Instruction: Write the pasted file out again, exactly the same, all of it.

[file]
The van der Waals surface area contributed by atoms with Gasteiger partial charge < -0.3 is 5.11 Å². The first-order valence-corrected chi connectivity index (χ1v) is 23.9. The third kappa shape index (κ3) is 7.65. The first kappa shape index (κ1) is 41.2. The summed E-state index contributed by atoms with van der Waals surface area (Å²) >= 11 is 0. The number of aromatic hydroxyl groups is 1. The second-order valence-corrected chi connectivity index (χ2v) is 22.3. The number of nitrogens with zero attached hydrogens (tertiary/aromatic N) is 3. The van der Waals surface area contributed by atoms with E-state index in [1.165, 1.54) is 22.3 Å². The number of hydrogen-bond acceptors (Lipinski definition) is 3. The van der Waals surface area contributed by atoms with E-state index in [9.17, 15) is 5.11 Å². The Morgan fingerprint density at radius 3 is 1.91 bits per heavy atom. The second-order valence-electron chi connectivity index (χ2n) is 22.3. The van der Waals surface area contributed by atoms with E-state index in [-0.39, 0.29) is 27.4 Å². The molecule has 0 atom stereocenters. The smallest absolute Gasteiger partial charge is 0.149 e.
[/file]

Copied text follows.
The van der Waals surface area contributed by atoms with Gasteiger partial charge < -0.3 is 5.11 Å². The first-order valence-corrected chi connectivity index (χ1v) is 23.9. The third kappa shape index (κ3) is 7.65. The first kappa shape index (κ1) is 41.2. The summed E-state index contributed by atoms with van der Waals surface area (Å²) >= 11 is 0. The number of aromatic hydroxyl groups is 1. The second-order valence-corrected chi connectivity index (χ2v) is 22.3. The number of nitrogens with zero attached hydrogens (tertiary/aromatic N) is 3. The van der Waals surface area contributed by atoms with E-state index in [1.165, 1.54) is 22.3 Å². The number of hydrogen-bond acceptors (Lipinski definition) is 3. The van der Waals surface area contributed by atoms with E-state index in [9.17, 15) is 5.11 Å². The Morgan fingerprint density at radius 3 is 1.91 bits per heavy atom. The second-order valence-electron chi connectivity index (χ2n) is 22.3. The van der Waals surface area contributed by atoms with E-state index in [-0.39, 0.29) is 27.4 Å². The molecule has 0 atom stereocenters. The smallest absolute Gasteiger partial charge is 0.149 e.